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What’s the best full size truck?

Hi, new to the forum, but I’ve been reading a while and decided to join the conversation. I’ve been a shade tree mechanic for years (mostly out of necessity in earlier years). I’ve grown to enjoy working on my vehicles and saving a few bucks, though. Plus I feel like there’s a decent chance I care more about the cars I’m working on than some mechanics might (since I own the car).

So I’ve been driving a Buick for the last several years. 2005 Lesabre that belonged to my grandmother. Not the sexiest ride, but I’ve got to be honest, it’s a pretty darn good car with the old 3.8 V6 and plush ride designed for the elderly folk that the car was designed for lol. My wife owns a 2013 Highlander that we bought new. It’s been a good car too. No problems in 80k miles, other than a pricey cat converter replacement.

On to the topic at hand, I intend to buy a new (or 2014ish or up used) truck. A full sized truck. If this was 20 yrs ago or more, I’d be GM all the way. But these days, I’m not sure. No more 350’s, and the 5.3 is not what it once was! Maybe it’s better, I don’t know. So here are my thoughts on the full size trucks out there. Would love to hear other opinions.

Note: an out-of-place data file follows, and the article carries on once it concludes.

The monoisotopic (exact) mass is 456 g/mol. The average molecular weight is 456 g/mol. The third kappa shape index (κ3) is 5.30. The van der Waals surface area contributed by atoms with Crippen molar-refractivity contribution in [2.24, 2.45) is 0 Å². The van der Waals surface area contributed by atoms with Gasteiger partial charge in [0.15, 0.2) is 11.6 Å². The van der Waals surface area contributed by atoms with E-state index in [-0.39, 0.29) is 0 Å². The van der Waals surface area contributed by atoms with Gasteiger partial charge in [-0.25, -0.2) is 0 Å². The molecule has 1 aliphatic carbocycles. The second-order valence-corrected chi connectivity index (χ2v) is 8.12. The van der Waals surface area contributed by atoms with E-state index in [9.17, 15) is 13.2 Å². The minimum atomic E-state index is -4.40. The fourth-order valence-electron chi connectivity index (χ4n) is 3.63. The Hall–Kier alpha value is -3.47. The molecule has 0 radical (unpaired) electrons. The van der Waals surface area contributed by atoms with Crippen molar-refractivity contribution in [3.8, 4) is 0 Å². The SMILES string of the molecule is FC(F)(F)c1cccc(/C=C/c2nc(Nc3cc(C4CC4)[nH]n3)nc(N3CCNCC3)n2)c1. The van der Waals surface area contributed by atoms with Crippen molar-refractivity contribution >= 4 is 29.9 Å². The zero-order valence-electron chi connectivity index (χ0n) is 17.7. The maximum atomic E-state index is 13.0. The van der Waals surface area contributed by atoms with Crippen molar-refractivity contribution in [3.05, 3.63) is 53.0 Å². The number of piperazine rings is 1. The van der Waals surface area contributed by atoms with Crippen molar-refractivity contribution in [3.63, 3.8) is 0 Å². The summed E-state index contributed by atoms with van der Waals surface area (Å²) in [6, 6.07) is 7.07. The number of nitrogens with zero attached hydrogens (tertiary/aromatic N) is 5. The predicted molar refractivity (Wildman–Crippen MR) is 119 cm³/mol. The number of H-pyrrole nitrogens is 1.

Ford F-150 - I think this is at the top of the list for me. I prefer the 5.0 engine over the ecoboost engines. I feel like twin turbo and direct injection will eventually cost more if I keep the truck a long time. And I will. They’re expensive. For 2018, they all get autostop tech. So…I’d buy used lol.

GM twins - Maybe. Not a fan of the active fuel management. Not sure I love the styling either. Would have to look at them a little closer.

Ram - I don’t know. It pisses me off that Fiat owns them for some reason lol.

Toyota Tundra - This would really be my first choice if price was no problem, but Toyota doesn’t discount very much and the Tundra is pricey.

Nissan Titan - I don’t know much about these. I do know I’m not a real fan of the looks of the latest version.

What are your opinions? I feel like the Tundra might be most reliable, but I really don’t know as we’re not talking about a 4 cyl Tacoma. But the domestics can be had several thousands cheaper. So I’m leaning toward the 5.0 V8 Ford with no cylinder deactivation, no turbochargers.

Long first post!

You say you have been reading for some time. Then you should realize that a forum will have so many personal favorites and biased opinions that asking what vehicle to buy is almost a waste of time.

Well it’s a “discussion” forum. So, yes, there would be varying opinions. And discussion. I’m not looking for someone to make a decision for me, rather I’m interested in other people’s opinions on the topic. And if anyone has experience owning a newer full size truck, would love to hear their thoughts.

3 Likes

how about telling us how you plan on using this truck?

Your answer will justifiably dictate any recommendations I give you